Meet Me in St. Louis: Maintaining Team Cohesion Between the Midwest and the Middle East
Globalism has changed so much, including how we conduct business every day.
When my company Atomation, a local Internet of Things (IoT) firm, split its team in two geographically – leaving R&D in Tel Aviv and opening headquarters in St. Louis – we knew the move would cause us to rethink how we communicated and worked together as a cohesive unit.
Language barriers and the eight-hour time difference between St. Louis and Tel Aviv compounded the challenges of being split in two. Atomation’s status as a latter-stage startup, poised for rapid growth, didn’t help either. As anyone who’s moved a tech company from startup to maturity knows, things evolve quickly and the entire team must be willing and able to be nimble and flexible.
4 Tactics to Creating a Cohesive Global Team
Weekly meetings to help keep the team intact and ensure that everyone is up-to-date on all project progress go a long way toward making a global team feel more local. Atomation’s team members also regularly travel to and from St. Louis and Tel Aviv, and we make sure everyone who wants a chance to visit the other office can do so. Additionally, the following tactics help keep our offices feeling and operating seamlessly as a unit:
Designate a digital headquarters.
The simplicity of Google Docs works for Atomation, but other businesses may opt for Basecamp or similar project management platforms. Regardless of what tool is used, establishing a digital headquarters makes it easy for all team members to see what’s going on around the clock.
Build in cultural awareness.
It’s important that your remote team doesn’t feel like a forgotten outpost. With half the team in Israel, Atomation leadership makes sure Jewish holidays and Israeli working holidays are acknowledged. We sync our calendars so there are no surprises and do appropriate cultural things for each other so we feel more like one family rather than far-flung worker bees.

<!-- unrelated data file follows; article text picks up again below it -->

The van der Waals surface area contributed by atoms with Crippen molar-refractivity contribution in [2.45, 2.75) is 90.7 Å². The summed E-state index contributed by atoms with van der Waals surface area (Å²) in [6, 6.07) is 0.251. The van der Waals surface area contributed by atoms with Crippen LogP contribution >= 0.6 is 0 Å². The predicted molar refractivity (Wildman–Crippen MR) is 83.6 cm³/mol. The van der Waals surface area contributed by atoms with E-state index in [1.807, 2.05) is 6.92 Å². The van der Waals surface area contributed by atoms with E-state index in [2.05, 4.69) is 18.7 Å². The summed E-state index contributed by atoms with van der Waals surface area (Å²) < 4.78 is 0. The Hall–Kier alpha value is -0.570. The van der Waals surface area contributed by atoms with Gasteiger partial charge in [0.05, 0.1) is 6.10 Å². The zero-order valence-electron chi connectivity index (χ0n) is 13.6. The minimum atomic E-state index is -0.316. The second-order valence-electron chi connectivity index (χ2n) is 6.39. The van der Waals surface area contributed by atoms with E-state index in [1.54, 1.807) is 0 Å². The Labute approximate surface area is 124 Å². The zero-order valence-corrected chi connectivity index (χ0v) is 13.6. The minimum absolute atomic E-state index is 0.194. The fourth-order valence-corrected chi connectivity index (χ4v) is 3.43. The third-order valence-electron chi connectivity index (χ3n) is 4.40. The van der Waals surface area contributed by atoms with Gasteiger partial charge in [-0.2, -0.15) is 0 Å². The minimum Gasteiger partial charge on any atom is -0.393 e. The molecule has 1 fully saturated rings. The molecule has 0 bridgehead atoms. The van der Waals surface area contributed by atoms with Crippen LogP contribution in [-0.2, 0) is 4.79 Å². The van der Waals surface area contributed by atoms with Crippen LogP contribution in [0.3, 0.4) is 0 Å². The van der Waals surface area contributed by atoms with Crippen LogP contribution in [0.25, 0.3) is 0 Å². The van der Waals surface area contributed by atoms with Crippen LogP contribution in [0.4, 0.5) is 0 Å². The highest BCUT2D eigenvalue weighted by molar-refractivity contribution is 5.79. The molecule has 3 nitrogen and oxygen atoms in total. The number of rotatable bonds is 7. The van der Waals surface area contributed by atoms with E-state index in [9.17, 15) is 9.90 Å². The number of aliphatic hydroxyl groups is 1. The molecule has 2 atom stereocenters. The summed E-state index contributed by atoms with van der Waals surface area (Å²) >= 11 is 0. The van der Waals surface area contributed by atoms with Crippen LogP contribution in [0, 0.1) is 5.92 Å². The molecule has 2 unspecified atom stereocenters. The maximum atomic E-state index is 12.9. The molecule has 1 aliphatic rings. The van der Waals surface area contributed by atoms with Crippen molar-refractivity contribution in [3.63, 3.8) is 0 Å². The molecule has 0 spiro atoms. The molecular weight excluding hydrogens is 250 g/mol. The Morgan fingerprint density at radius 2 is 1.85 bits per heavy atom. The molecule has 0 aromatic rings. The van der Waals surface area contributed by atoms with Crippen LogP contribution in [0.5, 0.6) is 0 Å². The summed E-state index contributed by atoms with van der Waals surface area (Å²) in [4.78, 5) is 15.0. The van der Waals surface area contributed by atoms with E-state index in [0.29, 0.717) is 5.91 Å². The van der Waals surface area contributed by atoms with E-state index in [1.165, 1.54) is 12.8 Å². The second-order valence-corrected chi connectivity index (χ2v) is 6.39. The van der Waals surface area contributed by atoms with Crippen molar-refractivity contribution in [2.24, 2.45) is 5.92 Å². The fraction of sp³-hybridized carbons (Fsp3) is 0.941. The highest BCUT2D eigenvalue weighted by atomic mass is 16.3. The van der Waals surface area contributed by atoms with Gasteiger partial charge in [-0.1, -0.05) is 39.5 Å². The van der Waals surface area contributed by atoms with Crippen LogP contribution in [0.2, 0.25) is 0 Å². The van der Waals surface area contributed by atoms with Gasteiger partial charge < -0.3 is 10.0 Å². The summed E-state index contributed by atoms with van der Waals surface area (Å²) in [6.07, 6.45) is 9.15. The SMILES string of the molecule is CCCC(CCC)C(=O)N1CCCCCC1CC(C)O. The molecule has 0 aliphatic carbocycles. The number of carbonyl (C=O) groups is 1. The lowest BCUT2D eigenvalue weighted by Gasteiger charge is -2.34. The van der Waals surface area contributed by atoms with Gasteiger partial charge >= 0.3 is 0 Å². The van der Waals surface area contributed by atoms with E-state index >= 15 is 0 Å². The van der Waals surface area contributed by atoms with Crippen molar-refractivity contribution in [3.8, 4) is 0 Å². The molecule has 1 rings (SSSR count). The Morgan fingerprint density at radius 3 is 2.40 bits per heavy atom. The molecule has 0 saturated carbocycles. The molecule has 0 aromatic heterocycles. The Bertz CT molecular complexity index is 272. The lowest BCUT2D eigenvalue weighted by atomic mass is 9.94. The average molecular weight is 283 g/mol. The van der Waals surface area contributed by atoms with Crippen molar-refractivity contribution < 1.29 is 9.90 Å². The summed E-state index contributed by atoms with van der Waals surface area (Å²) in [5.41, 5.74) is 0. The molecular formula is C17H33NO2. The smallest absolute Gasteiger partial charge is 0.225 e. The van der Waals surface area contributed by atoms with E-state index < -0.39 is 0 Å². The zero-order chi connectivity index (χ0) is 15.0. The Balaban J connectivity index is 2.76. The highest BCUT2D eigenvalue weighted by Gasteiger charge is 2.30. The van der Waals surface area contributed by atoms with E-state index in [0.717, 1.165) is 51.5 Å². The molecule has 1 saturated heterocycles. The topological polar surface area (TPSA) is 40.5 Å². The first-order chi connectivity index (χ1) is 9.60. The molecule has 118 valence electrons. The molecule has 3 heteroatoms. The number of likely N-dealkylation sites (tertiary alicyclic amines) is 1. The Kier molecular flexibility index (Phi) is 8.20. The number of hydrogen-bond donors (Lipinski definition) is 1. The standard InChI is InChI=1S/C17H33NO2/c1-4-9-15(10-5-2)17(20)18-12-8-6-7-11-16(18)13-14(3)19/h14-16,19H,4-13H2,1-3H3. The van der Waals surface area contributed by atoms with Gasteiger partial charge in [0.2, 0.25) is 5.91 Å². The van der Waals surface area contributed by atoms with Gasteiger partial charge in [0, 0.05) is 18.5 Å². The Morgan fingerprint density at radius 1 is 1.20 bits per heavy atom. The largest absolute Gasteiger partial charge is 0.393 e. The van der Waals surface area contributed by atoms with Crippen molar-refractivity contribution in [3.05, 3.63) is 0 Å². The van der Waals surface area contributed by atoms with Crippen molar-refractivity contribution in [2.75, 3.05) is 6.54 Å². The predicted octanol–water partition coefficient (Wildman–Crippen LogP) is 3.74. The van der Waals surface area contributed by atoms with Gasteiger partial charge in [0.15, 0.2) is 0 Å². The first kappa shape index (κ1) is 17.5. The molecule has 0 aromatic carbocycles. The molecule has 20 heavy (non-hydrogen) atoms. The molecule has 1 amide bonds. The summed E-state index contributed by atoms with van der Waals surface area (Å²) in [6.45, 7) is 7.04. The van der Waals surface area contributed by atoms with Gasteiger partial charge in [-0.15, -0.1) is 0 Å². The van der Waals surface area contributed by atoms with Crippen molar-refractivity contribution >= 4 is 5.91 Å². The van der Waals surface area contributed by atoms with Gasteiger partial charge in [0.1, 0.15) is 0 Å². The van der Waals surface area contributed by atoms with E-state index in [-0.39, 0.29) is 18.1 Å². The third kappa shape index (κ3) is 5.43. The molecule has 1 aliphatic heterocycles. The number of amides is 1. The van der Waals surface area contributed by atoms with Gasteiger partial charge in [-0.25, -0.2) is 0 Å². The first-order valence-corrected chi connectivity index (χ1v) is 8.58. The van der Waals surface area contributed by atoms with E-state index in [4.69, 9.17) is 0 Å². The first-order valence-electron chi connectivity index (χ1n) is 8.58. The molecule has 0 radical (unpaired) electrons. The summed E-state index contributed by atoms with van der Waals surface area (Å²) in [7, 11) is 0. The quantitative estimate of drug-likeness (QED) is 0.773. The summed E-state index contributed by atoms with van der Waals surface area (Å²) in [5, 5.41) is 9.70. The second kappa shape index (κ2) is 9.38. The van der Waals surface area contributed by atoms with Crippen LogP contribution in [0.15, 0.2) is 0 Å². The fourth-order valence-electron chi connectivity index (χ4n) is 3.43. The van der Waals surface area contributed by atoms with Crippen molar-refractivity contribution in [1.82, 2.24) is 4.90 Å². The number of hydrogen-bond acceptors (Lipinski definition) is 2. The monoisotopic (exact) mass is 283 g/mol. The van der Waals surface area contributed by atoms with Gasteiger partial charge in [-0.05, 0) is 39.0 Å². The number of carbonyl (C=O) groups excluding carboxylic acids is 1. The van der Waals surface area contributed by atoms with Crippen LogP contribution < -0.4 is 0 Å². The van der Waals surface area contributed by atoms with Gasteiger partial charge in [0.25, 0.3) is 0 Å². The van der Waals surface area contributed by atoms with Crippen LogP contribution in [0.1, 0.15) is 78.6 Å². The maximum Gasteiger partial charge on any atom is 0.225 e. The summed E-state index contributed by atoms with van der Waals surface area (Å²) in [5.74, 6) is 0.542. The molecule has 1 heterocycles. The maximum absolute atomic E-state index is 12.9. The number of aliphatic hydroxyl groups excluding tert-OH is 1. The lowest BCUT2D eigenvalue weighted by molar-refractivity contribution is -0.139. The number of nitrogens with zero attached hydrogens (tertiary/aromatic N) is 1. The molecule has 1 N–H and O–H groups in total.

Fill offices with local talent.
Atomation prefers to hire local leaders who have rich networks, deep knowledge of how the business community operates and are invested in the local community. If you have two candidates – one local and one nonlocal – with equal experience level, the local person will likely bring much more to the table and will easily integrate into your existing team.
We didn’t have to look outside St. Louis to find great talent. For example, we recently added three local power hitters to our team: international attorney Richard Wolkowitz, technology leader Steve Hassell and finance leader Peter Benoist Jr.
Make each office feel like home.
When our colleagues from Tel Aviv are in town, we take time to do fun activities with them, such as attending a Cardinals or Blues game, and visiting the Gateway Arch or the Anheuser-Busch brewery.
As we prepare to move from Cortex to a new space in Husch Blackwell’s building, we’re brainstorming ways to make our new St. Louis office feel like home to our visiting Israeli teammates. For example, we plan to put in a mural that will include the skylines of both Tel Aviv and St. Louis. We’ll also create a dedicated space for our Tel Aviv team so they never feel like an intruder in our office.
Share the glory!
Any time Atomation is interviewed by a reporter, we make sure to include our colleagues in Tel Aviv when talking about the company. For instance, although I’m CEO of Atomation, our success simply wouldn’t be possible without co-founder and CTO Eran Keshet.
Eran may be in Tel Aviv, but he’s always top-of-mind when I get to brag on Atomation’s growth. So, when we share published articles on LinkedIn or Facebook, we make sure to tag our Israeli colleagues so they can share in the excitement.